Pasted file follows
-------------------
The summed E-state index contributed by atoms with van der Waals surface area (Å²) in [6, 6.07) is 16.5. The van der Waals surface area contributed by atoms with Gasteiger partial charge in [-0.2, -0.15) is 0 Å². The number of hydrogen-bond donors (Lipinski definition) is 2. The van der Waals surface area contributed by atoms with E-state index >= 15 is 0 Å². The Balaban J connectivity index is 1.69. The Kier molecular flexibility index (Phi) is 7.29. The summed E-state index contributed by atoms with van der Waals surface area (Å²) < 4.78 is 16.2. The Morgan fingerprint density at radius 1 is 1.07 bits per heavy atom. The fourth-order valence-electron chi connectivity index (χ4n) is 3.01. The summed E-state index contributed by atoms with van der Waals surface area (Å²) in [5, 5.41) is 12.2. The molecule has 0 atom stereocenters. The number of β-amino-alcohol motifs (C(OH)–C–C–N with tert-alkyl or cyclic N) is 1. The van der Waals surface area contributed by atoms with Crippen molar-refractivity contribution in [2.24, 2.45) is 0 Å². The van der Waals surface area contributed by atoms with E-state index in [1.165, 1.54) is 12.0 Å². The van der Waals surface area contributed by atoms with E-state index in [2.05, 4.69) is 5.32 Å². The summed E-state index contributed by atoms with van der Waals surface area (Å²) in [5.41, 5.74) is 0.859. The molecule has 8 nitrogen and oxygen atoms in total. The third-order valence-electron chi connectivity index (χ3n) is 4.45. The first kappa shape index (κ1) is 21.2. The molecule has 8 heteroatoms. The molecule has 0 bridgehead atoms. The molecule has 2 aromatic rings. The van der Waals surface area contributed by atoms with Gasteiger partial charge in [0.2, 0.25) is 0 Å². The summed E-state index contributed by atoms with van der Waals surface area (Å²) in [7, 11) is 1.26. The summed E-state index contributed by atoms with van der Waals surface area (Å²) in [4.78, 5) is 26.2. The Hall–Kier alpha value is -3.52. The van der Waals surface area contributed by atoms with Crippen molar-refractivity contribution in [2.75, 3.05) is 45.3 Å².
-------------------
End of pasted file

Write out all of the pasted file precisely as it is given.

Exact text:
The summed E-state index contributed by atoms with van der Waals surface area (Å²) in [6, 6.07) is 16.5. The van der Waals surface area contributed by atoms with Gasteiger partial charge in [-0.2, -0.15) is 0 Å². The number of hydrogen-bond donors (Lipinski definition) is 2. The van der Waals surface area contributed by atoms with E-state index >= 15 is 0 Å². The Balaban J connectivity index is 1.69. The Kier molecular flexibility index (Phi) is 7.29. The summed E-state index contributed by atoms with van der Waals surface area (Å²) < 4.78 is 16.2. The Morgan fingerprint density at radius 1 is 1.07 bits per heavy atom. The fourth-order valence-electron chi connectivity index (χ4n) is 3.01. The summed E-state index contributed by atoms with van der Waals surface area (Å²) in [5, 5.41) is 12.2. The molecule has 0 atom stereocenters. The number of β-amino-alcohol motifs (C(OH)–C–C–N with tert-alkyl or cyclic N) is 1. The van der Waals surface area contributed by atoms with Crippen molar-refractivity contribution in [2.24, 2.45) is 0 Å². The van der Waals surface area contributed by atoms with E-state index in [1.165, 1.54) is 12.0 Å². The van der Waals surface area contributed by atoms with E-state index in [2.05, 4.69) is 5.32 Å². The summed E-state index contributed by atoms with van der Waals surface area (Å²) in [5.41, 5.74) is 0.859. The molecule has 8 nitrogen and oxygen atoms in total. The third-order valence-electron chi connectivity index (χ3n) is 4.45. The first kappa shape index (κ1) is 21.2. The molecule has 8 heteroatoms. The molecule has 0 bridgehead atoms. The molecule has 2 aromatic rings. The van der Waals surface area contributed by atoms with Gasteiger partial charge in [0.2, 0.25) is 0 Å². The summed E-state index contributed by atoms with van der Waals surface area (Å²) in [7, 11) is 1.26. The summed E-state index contributed by atoms with van der Waals surface area (Å²) in [4.78, 5) is 26.2. The Hall–Kier alpha value is -3.52. The van der Waals surface area contributed by atoms with Crippen molar-refractivity contribution in [2.75, 3.05) is 45.3 Å².